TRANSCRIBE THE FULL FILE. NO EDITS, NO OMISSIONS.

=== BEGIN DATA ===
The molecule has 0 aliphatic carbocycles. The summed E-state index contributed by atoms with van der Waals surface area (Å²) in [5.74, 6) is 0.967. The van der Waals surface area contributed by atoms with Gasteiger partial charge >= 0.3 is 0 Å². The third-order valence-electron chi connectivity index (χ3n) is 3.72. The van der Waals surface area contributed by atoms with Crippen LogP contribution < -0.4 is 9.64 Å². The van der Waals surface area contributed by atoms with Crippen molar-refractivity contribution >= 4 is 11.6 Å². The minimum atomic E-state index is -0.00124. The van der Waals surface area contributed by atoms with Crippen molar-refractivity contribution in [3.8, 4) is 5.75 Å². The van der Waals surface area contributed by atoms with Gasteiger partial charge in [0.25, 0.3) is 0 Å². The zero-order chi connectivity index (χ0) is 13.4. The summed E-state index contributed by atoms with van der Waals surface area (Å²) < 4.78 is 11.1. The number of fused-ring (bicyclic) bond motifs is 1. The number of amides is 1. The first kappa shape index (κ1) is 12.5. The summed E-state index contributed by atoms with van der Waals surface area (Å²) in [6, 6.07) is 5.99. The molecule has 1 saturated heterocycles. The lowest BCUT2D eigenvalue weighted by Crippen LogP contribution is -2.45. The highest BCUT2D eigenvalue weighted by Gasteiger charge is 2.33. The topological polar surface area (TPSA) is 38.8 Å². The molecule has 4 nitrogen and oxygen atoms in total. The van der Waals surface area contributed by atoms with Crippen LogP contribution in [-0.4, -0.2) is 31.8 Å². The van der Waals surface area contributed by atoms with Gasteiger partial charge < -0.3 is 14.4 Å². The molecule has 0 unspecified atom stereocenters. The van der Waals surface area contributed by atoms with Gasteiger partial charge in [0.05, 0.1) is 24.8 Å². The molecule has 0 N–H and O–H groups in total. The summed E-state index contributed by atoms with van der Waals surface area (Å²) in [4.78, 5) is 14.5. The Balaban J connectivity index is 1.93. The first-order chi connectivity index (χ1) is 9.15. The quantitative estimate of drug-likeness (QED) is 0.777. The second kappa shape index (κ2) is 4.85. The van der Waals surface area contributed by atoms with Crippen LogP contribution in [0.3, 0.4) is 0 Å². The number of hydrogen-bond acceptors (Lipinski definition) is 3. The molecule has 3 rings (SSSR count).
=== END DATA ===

The molecule has 0 aliphatic carbocycles. The summed E-state index contributed by atoms with van der Waals surface area (Å²) in [5.74, 6) is 0.967. The van der Waals surface area contributed by atoms with Gasteiger partial charge >= 0.3 is 0 Å². The third-order valence-electron chi connectivity index (χ3n) is 3.72. The van der Waals surface area contributed by atoms with Crippen LogP contribution < -0.4 is 9.64 Å². The van der Waals surface area contributed by atoms with Crippen molar-refractivity contribution >= 4 is 11.6 Å². The minimum atomic E-state index is -0.00124. The van der Waals surface area contributed by atoms with Crippen molar-refractivity contribution in [3.8, 4) is 5.75 Å². The van der Waals surface area contributed by atoms with Gasteiger partial charge in [0.25, 0.3) is 0 Å². The zero-order chi connectivity index (χ0) is 13.4. The summed E-state index contributed by atoms with van der Waals surface area (Å²) < 4.78 is 11.1. The number of fused-ring (bicyclic) bond motifs is 1. The number of amides is 1. The first kappa shape index (κ1) is 12.5. The summed E-state index contributed by atoms with van der Waals surface area (Å²) in [6, 6.07) is 5.99. The molecule has 1 saturated heterocycles. The lowest BCUT2D eigenvalue weighted by Crippen LogP contribution is -2.45. The highest BCUT2D eigenvalue weighted by Gasteiger charge is 2.33. The topological polar surface area (TPSA) is 38.8 Å². The molecule has 4 nitrogen and oxygen atoms in total. The van der Waals surface area contributed by atoms with Crippen LogP contribution in [-0.4, -0.2) is 31.8 Å². The van der Waals surface area contributed by atoms with Gasteiger partial charge < -0.3 is 14.4 Å². The molecule has 0 unspecified atom stereocenters. The van der Waals surface area contributed by atoms with Gasteiger partial charge in [0.05, 0.1) is 24.8 Å². The molecule has 0 N–H and O–H groups in total. The summed E-state index contributed by atoms with van der Waals surface area (Å²) in [4.78, 5) is 14.5. The Balaban J connectivity index is 1.93. The first-order chi connectivity index (χ1) is 9.15. The quantitative estimate of drug-likeness (QED) is 0.777. The second kappa shape index (κ2) is 4.85. The van der Waals surface area contributed by atoms with Crippen LogP contribution in [0.3, 0.4) is 0 Å². The number of hydrogen-bond acceptors (Lipinski definition) is 3. The molecule has 3 rings (SSSR count).